Indian Journal of Pathology and Microbiology

: 2015  |  Volume : 58  |  Issue : 1  |  Page : 129--130

Distribution of Salmonella Typhi phage types from Pondicherry, India

Sreenivasan Srirangaraj, Arunava Kali, Marie Victor Pravin Charles 
 Department of Microbiology, Mahatma Gandhi Medical College and Research Institute, Puducherry, India

Correspondence Address:
Dr. Sreenivasan Srirangaraj
Department of Microbiology, Mahatma Gandhi Medical College and Research Institute, Pondicherry - 607 402

How to cite this article:
Srirangaraj S, Kali A, Pravin Charles MV. Distribution of Salmonella Typhi phage types from Pondicherry, India.Indian J Pathol Microbiol 2015;58:129-130

How to cite this URL:
Srirangaraj S, Kali A, Pravin Charles MV. Distribution of Salmonella Typhi phage types from Pondicherry, India. Indian J Pathol Microbiol [serial online] 2015 [cited 2020 May 25 ];58:129-130
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Typhoid fever is an important health problem in tropical countries with India contributing to a large portion of the annual disease burden. Phage typing is a good epidemiological marker for use in laboratories in developing countries, where infrastructure for molecular typing does not exist. The present communication reports the distribution of biotype and phage types of Salmonella enterica serotype Typhi (S. Typhi) strains and looks for correlation between antibiotic resistance and phage types.

A total of 16 S. Typhi strains was isolated from blood samples received at our laboratory over a period of 1½ years from January 2012 to June 2013. Standard methods were used to identify the S. Typhi isolates by biochemical tests and specific antisera (Central Research Institute, Kasauli, India). [1] Susceptibility testing was done using ampicillin (10 μg), co-trimoxazole (1.25/23.75 μg), ceftriaxone (30 μg), chloramphenicol (30 μg), nalidixic acid (30 μg), ciprofloxacin (5 μg), and azithromycin (15 μg) (Hi-Media, Mumbai, India), by Kirby-Bauer's disc diffusion method. Escherichia coli ATCC 25922 was used as control for the disc diffusion testing. [2]

Thirteen of these 16 isolates (three were lost on subculture) were sent to the National Salmonella Phage Typing Centre at Lady Hardinge Medical College, New Delhi for phage typing and biotyping. Biotyping was done by xylose fermentation. Xylose positive strains were grouped as the biotype I and negative ones as biotype II. Data analysis was done using Statistical Package for Social Sciences version 16 (SPSS Inc., Chicago, USA) and included calculation of percentages and determining correlation between antibiotic susceptibility and phage type.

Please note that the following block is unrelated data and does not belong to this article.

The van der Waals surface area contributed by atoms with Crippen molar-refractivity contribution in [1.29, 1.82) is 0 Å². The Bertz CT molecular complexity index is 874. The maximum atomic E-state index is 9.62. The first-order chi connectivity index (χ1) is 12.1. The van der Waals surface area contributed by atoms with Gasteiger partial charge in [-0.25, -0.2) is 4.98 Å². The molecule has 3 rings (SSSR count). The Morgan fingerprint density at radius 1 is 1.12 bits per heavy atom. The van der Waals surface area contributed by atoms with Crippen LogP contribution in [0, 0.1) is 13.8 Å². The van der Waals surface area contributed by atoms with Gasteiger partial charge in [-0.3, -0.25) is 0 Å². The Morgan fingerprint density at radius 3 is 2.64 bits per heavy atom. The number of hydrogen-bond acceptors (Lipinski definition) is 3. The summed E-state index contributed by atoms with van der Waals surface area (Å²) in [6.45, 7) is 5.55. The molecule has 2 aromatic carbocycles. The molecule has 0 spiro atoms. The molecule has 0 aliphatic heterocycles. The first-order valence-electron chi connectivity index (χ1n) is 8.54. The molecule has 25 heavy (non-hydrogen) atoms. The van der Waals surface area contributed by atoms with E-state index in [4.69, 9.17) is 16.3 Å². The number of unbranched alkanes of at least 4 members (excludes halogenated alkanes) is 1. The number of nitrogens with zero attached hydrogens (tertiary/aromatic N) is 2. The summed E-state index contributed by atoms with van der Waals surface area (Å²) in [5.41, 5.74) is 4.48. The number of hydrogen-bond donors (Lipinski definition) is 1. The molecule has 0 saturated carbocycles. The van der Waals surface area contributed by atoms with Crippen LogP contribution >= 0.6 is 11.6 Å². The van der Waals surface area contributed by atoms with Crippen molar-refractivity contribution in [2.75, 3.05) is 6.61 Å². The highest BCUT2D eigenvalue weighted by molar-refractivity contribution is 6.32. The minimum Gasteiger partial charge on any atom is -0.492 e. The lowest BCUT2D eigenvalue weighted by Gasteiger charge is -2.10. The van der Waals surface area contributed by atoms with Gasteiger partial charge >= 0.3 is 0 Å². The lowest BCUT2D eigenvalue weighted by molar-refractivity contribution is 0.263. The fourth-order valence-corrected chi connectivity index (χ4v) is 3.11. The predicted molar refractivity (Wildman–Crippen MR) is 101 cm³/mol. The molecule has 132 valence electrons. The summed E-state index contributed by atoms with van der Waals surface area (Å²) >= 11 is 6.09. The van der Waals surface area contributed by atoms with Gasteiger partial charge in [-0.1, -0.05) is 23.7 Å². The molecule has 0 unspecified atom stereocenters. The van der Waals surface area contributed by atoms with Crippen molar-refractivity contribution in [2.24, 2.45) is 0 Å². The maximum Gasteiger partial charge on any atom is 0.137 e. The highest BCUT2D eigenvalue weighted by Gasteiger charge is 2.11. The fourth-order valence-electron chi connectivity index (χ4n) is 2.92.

All the S. Typhi isolates identified (n = 13, 100%) belonged to biotype I. Eight (61.54%) of these isolates from our study belonged to E1 phage type and the rest (n = 5, 38.46%) to untypable Vi strains (UVS).

We have already published the antibiogram of these isolates. [2] [Table 1] shows the resistance pattern of S. Typhi isolates along with phage types. There were no correlations observed between antimicrobial resistance patterns and phage types in the tested S. Typhi strains in our study (two-tailed significance for ampicillin, ciprofloxacin, and azithromycin were 0.423, 0.213, and 0.619, respectively, not significant).{Table 1}

In a study from eastern India (Kolkata), phage type E1 (60.3%) and biotype I (95%) was found to be the most common phage type. [3] In an earlier study from Pondicherry, S. Typhi phage typing was done for 123 isolates and 115 (93.5%) were found to be of phage type E1, biotype I. [4] A recent study from Chennai also showed E1 phage type (n = 17, 81%) and biotype I to be most prevalent. [5]

However, the interesting feature in our study was the identification of a significant percentage of UVS strains (38.46%). A study from Vietnam had identified UVS (54.1%) to be the predominant circulating phage type. [6] In contrast, earlier studies from Pondicherry (0.81%) and Kolkata (7.8%) demonstrated a small percentage of UVS isolates. [3],[4] However, in a more recent study from Chennai, UVS accounted for 19.1% of S. Typhi isolates. [5]

No correlation was found in our study correlating phage type and antimicrobial resistance. This could be due to the smaller sample size in our study. However, similar findings were reported from larger studies from Vietnam (n = 111). [6] In contrast, a study from Kolkata concurred most of the multidrug-resistant S. Typhi isolates belonged to the phage type E1 and biotype I. [3] But, this needs to be further probed through multicentric studies.

In conclusion, S. Typhi E1 phage type and biotype I continue to be the predominant circulating phage type from Pondicherry, though there is a significant increase in the isolation of non-typable UVS strains. There is no correlation between antimicrobial resistance patterns and phage types in the tested strains from our study.


The authors thank Dr. V. S. Randhawa, Director Prof. and Head, Department of Microbiology, Lady Hardinge Medical College, National Salmonella Phage Typing Centre, New Delhi, for performing phage typing of our S. Typhi isolates.


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